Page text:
“Our approach to economic development thus far has always been to keep up with the competition, or reinvent,” he said. “My hope is that we’ve all realized it’s time to gain a competitive advantage, not to just keep up with what other states are doing. Business author Tom Peters states that ‘the only sustainable competitive advantage comes from out-innovating the competition and that wealth in this new regime flows directly from innovation, not optimization; that is, wealth is not gained by perfecting the known, but by imperfectly seizing the unknown.’ In other words, our new approach to economic development should not only involve duplicating great programs but it should also foster experimentation and innovation — lots of it. The Mississippi Partnership for E.D. is the ideal vehicle for such a ‘perpetual think tank’ approach when it becomes fully functional and if we make innovation a priority.”
EXCITEMENT, ENTHUSIAMS ENCOURAGING
In June, after the first round of community forums held in Jackson, Hattiesburg and Oxford, where business and government leaders listened to Buzz Canup of KPMG talk about results of a study contracted by the MDECD to analyze the state’s competitive characteristics, and participated in identifying and prioritizing key economic development issues, response was positive.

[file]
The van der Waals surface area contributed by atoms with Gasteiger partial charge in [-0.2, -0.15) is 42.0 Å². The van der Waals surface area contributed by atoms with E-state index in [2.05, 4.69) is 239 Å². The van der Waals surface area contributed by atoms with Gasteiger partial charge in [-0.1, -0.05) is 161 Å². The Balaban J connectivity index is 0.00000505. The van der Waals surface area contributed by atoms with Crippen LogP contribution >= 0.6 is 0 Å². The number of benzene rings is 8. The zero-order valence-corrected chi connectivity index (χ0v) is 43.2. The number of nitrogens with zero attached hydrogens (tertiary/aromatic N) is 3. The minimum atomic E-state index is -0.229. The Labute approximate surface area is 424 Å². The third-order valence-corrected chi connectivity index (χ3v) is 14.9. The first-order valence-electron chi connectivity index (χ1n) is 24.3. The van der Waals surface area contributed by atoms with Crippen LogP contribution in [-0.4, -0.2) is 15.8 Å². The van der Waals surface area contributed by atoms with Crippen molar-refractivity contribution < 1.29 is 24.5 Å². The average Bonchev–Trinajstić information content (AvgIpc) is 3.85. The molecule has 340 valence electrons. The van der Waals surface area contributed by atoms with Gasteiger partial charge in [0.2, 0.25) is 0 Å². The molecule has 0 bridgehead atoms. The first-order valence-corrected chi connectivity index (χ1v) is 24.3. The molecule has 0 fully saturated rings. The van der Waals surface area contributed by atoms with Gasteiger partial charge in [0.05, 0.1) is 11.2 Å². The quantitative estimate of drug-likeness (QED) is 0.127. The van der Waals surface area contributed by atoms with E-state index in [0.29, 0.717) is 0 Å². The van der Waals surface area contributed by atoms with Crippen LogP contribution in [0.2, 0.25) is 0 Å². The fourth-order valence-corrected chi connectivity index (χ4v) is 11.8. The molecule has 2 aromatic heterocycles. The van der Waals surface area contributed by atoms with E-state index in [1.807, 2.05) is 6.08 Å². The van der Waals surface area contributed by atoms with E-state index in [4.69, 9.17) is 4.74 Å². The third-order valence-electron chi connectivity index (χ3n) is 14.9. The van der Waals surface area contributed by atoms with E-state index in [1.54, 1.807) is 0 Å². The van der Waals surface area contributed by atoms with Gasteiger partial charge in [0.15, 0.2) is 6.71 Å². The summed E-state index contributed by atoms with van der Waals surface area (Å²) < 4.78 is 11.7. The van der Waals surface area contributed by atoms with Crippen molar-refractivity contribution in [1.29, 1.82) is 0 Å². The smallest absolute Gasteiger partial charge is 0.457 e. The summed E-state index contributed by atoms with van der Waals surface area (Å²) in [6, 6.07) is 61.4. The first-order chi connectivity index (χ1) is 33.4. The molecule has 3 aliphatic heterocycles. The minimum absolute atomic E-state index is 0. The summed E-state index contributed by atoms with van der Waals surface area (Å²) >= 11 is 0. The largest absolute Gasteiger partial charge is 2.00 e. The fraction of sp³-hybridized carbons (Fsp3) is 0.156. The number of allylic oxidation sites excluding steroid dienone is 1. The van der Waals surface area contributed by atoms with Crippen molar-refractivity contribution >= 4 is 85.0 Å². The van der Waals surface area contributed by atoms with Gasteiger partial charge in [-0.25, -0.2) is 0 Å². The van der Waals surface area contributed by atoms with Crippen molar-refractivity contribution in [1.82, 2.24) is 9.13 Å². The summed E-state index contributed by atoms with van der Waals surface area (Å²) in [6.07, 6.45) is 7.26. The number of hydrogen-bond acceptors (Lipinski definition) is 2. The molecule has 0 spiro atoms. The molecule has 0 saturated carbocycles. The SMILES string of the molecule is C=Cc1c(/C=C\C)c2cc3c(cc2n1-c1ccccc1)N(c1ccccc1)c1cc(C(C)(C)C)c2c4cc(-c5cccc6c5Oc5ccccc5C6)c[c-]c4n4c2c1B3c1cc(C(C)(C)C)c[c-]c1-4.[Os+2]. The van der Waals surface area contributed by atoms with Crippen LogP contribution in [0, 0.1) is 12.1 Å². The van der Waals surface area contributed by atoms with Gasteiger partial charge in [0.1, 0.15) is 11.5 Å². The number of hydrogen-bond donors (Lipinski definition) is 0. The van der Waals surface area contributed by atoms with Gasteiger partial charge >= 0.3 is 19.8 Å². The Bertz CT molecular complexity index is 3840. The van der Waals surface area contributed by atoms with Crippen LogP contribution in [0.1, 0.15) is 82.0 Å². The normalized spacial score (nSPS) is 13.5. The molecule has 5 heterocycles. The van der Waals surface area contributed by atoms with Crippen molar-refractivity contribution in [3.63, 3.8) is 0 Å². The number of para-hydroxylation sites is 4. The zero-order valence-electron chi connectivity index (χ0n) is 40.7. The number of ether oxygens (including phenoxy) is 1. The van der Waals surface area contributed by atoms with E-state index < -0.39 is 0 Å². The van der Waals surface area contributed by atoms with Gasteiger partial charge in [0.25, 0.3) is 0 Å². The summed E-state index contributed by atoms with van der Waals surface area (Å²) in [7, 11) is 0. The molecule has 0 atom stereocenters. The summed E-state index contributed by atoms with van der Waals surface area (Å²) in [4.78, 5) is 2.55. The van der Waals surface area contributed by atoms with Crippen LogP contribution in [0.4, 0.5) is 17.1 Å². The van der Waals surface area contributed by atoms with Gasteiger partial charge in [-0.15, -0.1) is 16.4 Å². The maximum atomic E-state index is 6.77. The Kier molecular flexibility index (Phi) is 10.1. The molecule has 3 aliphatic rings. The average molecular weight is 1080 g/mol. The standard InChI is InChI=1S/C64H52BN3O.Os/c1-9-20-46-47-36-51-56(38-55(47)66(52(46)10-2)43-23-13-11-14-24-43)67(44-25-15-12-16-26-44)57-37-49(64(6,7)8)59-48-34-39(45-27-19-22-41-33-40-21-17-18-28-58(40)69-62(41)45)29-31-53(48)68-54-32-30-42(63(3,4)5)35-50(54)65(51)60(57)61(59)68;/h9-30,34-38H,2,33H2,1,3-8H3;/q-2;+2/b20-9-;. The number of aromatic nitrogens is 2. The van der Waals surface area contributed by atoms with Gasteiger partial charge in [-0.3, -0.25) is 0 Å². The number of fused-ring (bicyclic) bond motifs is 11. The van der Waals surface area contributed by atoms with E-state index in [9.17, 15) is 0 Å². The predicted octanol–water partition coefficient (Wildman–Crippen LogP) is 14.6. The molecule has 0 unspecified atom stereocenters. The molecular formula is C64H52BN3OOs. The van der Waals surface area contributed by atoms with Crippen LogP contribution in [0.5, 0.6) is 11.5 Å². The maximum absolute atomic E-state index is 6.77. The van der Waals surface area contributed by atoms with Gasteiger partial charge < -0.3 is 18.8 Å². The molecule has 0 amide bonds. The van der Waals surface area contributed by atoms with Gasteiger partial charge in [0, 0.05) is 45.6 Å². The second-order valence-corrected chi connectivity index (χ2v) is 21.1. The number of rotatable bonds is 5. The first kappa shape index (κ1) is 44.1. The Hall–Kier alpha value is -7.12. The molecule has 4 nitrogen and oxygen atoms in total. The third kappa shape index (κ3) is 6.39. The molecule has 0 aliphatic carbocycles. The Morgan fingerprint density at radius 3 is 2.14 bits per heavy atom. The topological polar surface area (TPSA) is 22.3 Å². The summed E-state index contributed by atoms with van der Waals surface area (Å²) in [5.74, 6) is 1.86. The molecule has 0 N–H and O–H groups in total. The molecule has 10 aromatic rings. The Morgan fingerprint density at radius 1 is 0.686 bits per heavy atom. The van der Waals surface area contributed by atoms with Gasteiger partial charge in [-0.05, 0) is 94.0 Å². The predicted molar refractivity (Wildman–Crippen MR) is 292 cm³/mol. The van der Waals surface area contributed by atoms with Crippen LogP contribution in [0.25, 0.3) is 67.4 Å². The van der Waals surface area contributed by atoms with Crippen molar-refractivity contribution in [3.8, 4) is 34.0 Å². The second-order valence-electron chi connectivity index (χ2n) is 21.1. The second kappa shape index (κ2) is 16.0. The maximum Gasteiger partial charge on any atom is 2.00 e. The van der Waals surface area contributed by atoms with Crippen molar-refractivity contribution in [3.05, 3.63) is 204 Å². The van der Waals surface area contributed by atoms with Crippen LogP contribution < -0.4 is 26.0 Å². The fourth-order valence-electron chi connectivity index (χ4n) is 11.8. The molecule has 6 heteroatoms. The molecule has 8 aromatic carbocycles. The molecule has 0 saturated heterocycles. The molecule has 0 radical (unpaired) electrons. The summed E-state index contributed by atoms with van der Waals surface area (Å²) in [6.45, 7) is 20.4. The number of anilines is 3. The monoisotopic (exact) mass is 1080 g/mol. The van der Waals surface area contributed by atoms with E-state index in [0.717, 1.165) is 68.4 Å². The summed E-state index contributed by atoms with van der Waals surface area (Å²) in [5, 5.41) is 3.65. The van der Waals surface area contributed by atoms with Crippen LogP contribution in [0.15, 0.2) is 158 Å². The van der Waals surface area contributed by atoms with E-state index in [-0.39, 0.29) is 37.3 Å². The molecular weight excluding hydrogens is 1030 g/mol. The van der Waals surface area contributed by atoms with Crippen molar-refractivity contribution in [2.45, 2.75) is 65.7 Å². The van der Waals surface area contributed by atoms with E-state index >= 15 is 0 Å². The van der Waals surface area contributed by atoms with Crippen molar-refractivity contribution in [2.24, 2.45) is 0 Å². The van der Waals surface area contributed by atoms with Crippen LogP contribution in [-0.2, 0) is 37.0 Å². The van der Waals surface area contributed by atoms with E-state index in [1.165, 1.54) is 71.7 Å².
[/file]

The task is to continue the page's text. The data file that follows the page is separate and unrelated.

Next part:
“I see this fantastic turnout and interest in economic development as a thirst for information and an enthusiasm for direction to provide a ready workforce for the state,” said Vicksburg Mayor Robert Major Walker.
Secretary of State Eric Clark said having state government and the private sector work together to move Mississippi’s economy ahead is “exactly what we need to do.”
Clinton Mayor Rosemary Aultman said the timing is ripe to look at new ways of attracting business.
“For us to be competitive in the Southeast, we’re going to have to rethink how we’re going to do business and look at what has been successful in other states and put together a good incentive package that is very attractive to these large, industrial clients, or even smaller clients that are looking to relocate,” she said. “We have so many good attributes that make us look attractive, but we’ve got to step outside what we’ve been doing. The economy’s good, the attitude about our state is changing and it’s a good time to be in Mississippi. Our people see the benefits of particularly high-tech industries. It makes an impact on the environment and community structure. It has a very positive impact on the quality of life here.”
CONSIDERING BOTH SIDES
At the second round of forums, held last month in the Delta, on the Gulf Coast and in Jackson, nitty gritty details emerged. There have been rumblings of eliminating the finished inventory tax, with the
question raised: where will cities and counties get revenue to
“It’s easy to say we need to offer incentives, but it has to be looked at from both sides,” said Wilson.
“Can the state afford a lot of incentives? What will it do to the tax base? There’s not an easy solution. We all agree incentives are needed. We just have